Teamsters Local 2010 union, which represents trade workers who work at CSU and UC colleges, has been the only union that has received extended COVID-19 related leave for their employees, after five drafts of negotiation that proceeded throughout the month of January.

“On January 28, we did come to an agreement of 256 hours [of paid leave] with our unit six employees giving up the emergency pay grievance,” said Matt Mason, a lead union representative for Teamsters Local 2010. “Still, we haven’t received a tactical letter or instructions on how to use these for our members.”

RELATED: Sac State female employees address systemic issues they face

Mason also said that because Teamsters Local 2010’s members are paid on a monthly basis, they attempted to complete negotiation and memorandum in place prior to the January payroll. Mason said the tactical letter from human resources did not arrive until Feb. 17.

“Campus managers and HR met on the campus here on the 23rd, and I had a discussion with HR myself on the 24th on the realities of the situation and trying to implement this, and still we haven’t received an instruction sheet, or our employees have not had their hours restored,” Mason said.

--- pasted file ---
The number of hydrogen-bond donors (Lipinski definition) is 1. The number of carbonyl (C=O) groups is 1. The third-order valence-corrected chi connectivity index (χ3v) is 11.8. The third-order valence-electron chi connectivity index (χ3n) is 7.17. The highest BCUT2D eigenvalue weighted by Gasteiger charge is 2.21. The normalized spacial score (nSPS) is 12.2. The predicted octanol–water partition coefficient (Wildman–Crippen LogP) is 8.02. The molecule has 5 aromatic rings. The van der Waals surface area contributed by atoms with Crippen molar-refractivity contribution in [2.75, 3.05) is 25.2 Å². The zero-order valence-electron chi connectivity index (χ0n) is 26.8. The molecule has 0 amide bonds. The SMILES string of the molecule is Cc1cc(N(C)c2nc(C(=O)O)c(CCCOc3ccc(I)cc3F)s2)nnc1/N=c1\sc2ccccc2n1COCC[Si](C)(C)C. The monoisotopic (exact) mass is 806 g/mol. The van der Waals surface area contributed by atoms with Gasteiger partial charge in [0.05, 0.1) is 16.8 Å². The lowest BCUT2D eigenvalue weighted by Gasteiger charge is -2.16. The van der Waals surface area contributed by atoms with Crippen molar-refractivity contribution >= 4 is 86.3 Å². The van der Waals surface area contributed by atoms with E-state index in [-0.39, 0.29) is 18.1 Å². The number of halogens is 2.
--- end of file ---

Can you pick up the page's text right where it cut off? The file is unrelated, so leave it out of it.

Mason said many of their employees are using vacation time to be able to deal with COVID-19 related issues.

“It’s not just childcare, it’s taking care of your family members who are sick, taking care of yourself if you think you’re going to be sent home for any kind of COVID related reasons,” Mason said. “There’s many, many COVID problems that are arising through here.”

Michael Castanon said he’s worked as a groundskeeper for the athletics field at Sac State for the past six years and continued to do so during the pandemic at a joint labor council press conference on Tuesday, March 2, 2021. He said there are 21 sports active with more than 550 students on campus and that his shift is on Monday through Friday. Screenshot taken via Zoom.

Michael Castanon said he’s worked as a groundskeeper for the athletics field at Sac State for the past six years and continued to do so during the pandemic. 

“There are 21 sports active with more than 550 students on campus and my shift is on Monday through Friday,” Castanon said. 

He said he had to take approximately four months off last year when the pandemic started to stay at home with his three children while his wife continued working as an essential worker. 

“It’s wrong to have to choose between a paycheck or your family,” Castanon said. “Custodians and ground workers are among the lowest paid at the university and most of us happen to also be people of color.” 

Castanon said that the CSU deciding not to provide any additional paid time off in 2021 left him and many others in a tight spot. 

“As the operational backbone of this university, it’s our work that helps keep everything else running at the CSU to serve students,” Castanon said. “Workers such as myself are the ones in the greater need of paid time off because our jobs can’t work from home.”